As early as 1365 there is a mention of a ferry crossing the River Dart. The only regular ferry across the harbour was from Kingswear connecting with the old road from Brixham, which for centuries had been the private property of the Luttrell Estate.
In 1828, James Meadows Rendel, a civil engineer from Devon and John Foulston, a Plymouth architect, designed a suspension bridge, to be built across the River Dart between Dittisham and Greenway. The project was abandoned because of local opposition, as were two further attempts.
It was in direct consequence of this third attempt and the disappointment of its ultimate abandonment, that the Dartmouth Floating Bridge was conceived.
James Meadows Rendel’s design was for a twin hull construction, 40 feet long and 30 feet wide and divided lengthways into three sections. The two outer sections for carrying carriages, pedestrians and cattle, while the centre section, covered by an awning, was adapted to carry a steam engine of about 4hp and two boilers. The vessel was propelled across the river upon two cast iron chains and these were fixed to large granite blocks on opposite shores. Isaac Blackburn built this first Floating Bridge, in 1829, at Turnchapel in Plymouth.
This Floating Bridge was not a commercial success so in 1836, two horses (rumoured to be blind) working a treadmill winch amidships, replaced the steam engine. The unfortunate animals were required to follow each other’s weary footsteps, round and round, day after day.
In September 1855, the Floating Bridge sank at its moorings during a violent storm, repair was impracticable.
In October 1856, Sir Henry Seale replaced the old Floating Bridge with a new one. It too was worked across the river on chains, by horses operating a treadmill. This horse/treadmill system remained in use until 1867.
In 1867, steam replaced the horse, Philip and Son Ltd, Shipbuilders of Dartmouth since 1858, built a new Floating Bridge and reintroduced steam power.
The new Ferry was 52 feet long and powered by steam engine and capable of crossing the river in three minutes.
In 1896, a new Ferry went into service. Philip & Son built this Ferry. It was powered by a 90-hp steam engine – still running on chains.
In 1908, the Ferry service stopped and the Ferry was left abandoned at Sandquay. There was no service for four years.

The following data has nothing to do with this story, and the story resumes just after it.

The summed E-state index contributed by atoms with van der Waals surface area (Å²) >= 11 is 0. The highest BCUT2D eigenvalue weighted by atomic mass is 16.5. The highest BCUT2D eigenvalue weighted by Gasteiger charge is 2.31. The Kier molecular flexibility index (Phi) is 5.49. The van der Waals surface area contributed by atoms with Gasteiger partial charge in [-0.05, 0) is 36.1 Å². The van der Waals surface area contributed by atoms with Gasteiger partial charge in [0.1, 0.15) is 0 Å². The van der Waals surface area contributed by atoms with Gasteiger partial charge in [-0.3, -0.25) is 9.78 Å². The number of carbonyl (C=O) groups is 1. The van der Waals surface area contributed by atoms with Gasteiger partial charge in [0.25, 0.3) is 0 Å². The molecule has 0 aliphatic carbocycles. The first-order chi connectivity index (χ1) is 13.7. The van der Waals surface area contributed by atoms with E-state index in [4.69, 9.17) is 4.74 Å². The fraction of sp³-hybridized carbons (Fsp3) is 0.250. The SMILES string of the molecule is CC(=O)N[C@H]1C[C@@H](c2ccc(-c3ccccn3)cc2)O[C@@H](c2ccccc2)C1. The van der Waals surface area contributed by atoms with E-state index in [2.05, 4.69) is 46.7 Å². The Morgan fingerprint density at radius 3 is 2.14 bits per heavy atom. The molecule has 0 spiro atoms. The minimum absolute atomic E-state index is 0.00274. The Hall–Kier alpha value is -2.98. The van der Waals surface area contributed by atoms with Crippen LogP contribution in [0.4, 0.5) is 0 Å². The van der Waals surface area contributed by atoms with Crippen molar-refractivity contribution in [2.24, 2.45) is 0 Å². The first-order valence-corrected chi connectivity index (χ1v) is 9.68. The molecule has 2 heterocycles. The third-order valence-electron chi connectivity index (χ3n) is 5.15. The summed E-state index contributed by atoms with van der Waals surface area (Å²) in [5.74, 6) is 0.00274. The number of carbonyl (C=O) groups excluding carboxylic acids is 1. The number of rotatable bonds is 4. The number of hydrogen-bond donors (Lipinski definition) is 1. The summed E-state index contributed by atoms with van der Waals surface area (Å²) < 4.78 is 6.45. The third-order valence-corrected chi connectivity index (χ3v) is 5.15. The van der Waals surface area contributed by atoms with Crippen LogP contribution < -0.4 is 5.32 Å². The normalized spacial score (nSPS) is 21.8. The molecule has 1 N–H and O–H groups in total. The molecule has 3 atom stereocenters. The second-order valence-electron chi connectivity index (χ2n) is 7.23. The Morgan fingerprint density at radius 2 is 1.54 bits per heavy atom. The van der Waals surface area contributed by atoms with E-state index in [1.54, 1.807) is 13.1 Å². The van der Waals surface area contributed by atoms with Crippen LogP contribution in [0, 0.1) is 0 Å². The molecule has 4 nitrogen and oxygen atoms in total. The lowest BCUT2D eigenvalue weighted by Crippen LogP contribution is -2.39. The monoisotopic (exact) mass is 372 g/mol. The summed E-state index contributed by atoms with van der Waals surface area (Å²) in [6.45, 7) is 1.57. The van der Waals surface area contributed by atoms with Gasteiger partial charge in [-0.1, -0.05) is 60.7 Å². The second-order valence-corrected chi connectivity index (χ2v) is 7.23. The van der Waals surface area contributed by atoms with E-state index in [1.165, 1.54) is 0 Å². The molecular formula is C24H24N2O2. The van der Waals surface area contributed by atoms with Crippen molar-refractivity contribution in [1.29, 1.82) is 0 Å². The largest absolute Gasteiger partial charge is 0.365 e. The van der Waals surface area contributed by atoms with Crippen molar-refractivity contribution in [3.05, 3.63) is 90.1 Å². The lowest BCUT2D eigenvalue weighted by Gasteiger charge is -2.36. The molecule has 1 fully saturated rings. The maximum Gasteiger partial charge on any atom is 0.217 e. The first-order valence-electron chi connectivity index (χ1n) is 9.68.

Raleigh Estates sold the Floating Bridge to the owner of the Torpoint Chain Ferry Mr John Williams in 1912. He immediately ordered a new ferry to be built at Cremyll Shipyard. This ferry went into service in November 1912. For the first time ever, chains were replaced by wire ropes.
In 1918, the Ferry was put up for sale and bought by Philip & Son for £1,900.
The Company’s first step was to build a new ferry and the service was suspended for 18 months whilst this Ferry was being constructed. The new Ferry used the old engine and boiler from the previous Ferry. It was 55 feet long and designed to carry eight/ten cars and showed Philip’s determination to put its Ferry on a commercial and profitable basis. This Ferry was propelled across the river by paddle wheels, running on wire ropes and came into service in 1920.
The system of using wire ropes is still in use today. The wire ropes were ex-colliery ropes until the late 80s when they became very difficult to obtain.
In 1960, a new ferry came into operation, designed to carry 15 cars. This Ferry was diesel-electric. A 165 hp, 6 cylinder Dorman Engine drives a 400-volt generator which supplies power to the heavy duty electric motors that in turn drive the paddles.
A new shaped wheelhouse was fitted in January 1999, as a safety feature to give better vision.
On 1st July 2001, weight limits were introduced, reducing the maximum weight per vehicle from 16 tonnes to 7½ tonnes
On Monday 15th June 2009, hundreds of people lined the River Dart to welcome the new Dartmouth to Kingswear Higher Ferry. The new Higher Ferry, which was completed by Pendennis super yacht builders of Falmouth, Cornwall, was accompanied by an official Naval escort. With almost double the capacity of the old Higher Ferry and simultaneous loading and disembarking systems, the new Dartmouth Higher Ferry makes crossing the Dart quicker and more efficient.
The weight limit was increased back to 16 tonnes in July 2009.And raised again in 2012 up to 18 tonnes.